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    I just did a major renew of a 1974 R75/6 with 35K miles over the past winter. I bought it as a winter project end of last summer: it was running, but with major oil leaks and lots of rusty bits. It was a "barn find" for the previous owner, and he had simply put new tires on it, and changed the engine oil. Oh, and put dot 5 in the MC.

    I paid $2500 for it then put over $2K in parts and farmed out labor (top end job by Cutter) into it. I had to replace the rear main seal, clutch was still good- but splines had never been serviced in 40 years! (original factory marks on the bolt heads). new fork seals and handlebar gaskets, new handlebars (chrome was gone on original ones) re-line the tank, pushrod tubes & seals, new clutch, speedo and throttle cables. sent the speedo out to Terry Vrla to re-build (it was broken which is very commmon) new seal in the final drive (also leaking) lots of stainless replacement bolts and bits, complete tear down and re-build of the carbs, new mufflers (rusty wrong ones on it) new master cylinder and lines (MC was badly rusted and leaking) wheel bearings, new electronic ignition, new shocks and front springs, and restore the seat & cover (also badly rusted underneath). And hours and hours and hours and hours of cleaning and de-oxidizing aluminum engine cases and parts. I still need to send the wheels out to be re-built; the spokes are all rusted and need replacing.

    I had a blast doing it, and I LOVE the bike- it is a sweet ride, and I will keep it as long as I can ride; but I will never get the money back out of it. Just know that it can look great in pictures, (mine did when I saw the ad) but close up, and underneath- there could be lots of work needed. The older bikes are really easy to work on, parts are readily available and there is a great Airhead support network.

    Kat

  10. #10
    Motorcycleton
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    If I were looking to purchase an estate sale bike that hadn't run in years I'd bid very low. Things to look for are evidence of it being stored outside or in a non-heated garage. If possible open the gas cap and look in the tank for evidence of rust (rust is a bad sign - not fatal, but indicates poor storage). Look at the rubber cap covering the speedo cable entry to the transmission. If this cap is cracked or missing, then water may have entered the transmission and rendered the transmission essentially useless. Can the rear wheel be turned with the transmission in neutral? If not, likely have bad transmission. A rebuilt 5 speed will likely set you back $1200 to $1500 (from Re-Psycle BMW). Is the battery dead or missing? If not, can the engine be turned over? (First check for oil in the engine!) If possible pull the plugs and do a thumb check for compression. Engine won't turn over? Bad sign. Can you test the electrics? Horn, turn signals, head and tail lamps work? What about the basic "idiot" lamps between the speedo and tach?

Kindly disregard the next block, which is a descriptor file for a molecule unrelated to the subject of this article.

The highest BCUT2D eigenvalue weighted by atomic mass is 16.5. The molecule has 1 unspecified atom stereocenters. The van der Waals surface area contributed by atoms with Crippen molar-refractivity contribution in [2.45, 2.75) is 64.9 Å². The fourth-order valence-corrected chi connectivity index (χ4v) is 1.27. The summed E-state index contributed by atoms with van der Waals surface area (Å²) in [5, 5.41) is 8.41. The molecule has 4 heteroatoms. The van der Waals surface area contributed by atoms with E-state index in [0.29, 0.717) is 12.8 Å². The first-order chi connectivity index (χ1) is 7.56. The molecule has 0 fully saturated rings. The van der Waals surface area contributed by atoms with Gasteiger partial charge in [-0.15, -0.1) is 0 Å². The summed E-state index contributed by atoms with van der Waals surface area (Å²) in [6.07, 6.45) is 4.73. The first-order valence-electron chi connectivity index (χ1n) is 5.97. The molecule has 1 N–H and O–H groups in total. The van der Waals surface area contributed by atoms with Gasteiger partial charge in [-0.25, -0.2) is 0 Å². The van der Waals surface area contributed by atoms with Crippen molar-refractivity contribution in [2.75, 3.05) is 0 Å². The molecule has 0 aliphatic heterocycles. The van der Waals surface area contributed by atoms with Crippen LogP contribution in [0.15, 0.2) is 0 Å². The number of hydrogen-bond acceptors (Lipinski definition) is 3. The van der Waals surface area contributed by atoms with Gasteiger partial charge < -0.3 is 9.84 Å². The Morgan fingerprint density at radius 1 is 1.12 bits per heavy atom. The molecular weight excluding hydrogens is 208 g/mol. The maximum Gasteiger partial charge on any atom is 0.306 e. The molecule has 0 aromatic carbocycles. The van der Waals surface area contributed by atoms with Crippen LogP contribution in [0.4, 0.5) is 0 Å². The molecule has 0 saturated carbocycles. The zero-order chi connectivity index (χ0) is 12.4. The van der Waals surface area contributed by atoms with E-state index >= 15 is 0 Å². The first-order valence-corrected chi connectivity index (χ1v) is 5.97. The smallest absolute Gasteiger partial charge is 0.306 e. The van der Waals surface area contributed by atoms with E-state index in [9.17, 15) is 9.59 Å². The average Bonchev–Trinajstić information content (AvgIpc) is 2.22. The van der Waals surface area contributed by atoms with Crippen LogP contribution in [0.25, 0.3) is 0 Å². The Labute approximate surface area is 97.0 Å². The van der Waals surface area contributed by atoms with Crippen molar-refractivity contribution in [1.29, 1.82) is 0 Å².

If the inspection reveals indications of poor storage and simple testing indicates major problems, then I'd greatly reduce the amount of the bid. It may boil down to how bad you want the bike, who else is bidding, and how much work you are willing to do.

    From a practical standpoint, you could rationalize a purchase based on having to part the bike out to regain your money. If you can get the bike for $1000 (or better yet $500) then you will have more room to get the bike back to a reliable road safe condition. Any bike that has been stored a long time will need a good deal of attention. You will likely need to replace all rubber bits (seals, etc). Carbs will likely need cleaning and new o-rings. Can you sit on the bike and check the brakes (i.e., do they appear to engage). What does the suspension feel like when you bounce up and down? May need to rebuild the front forks and maybe replace the rear shocks.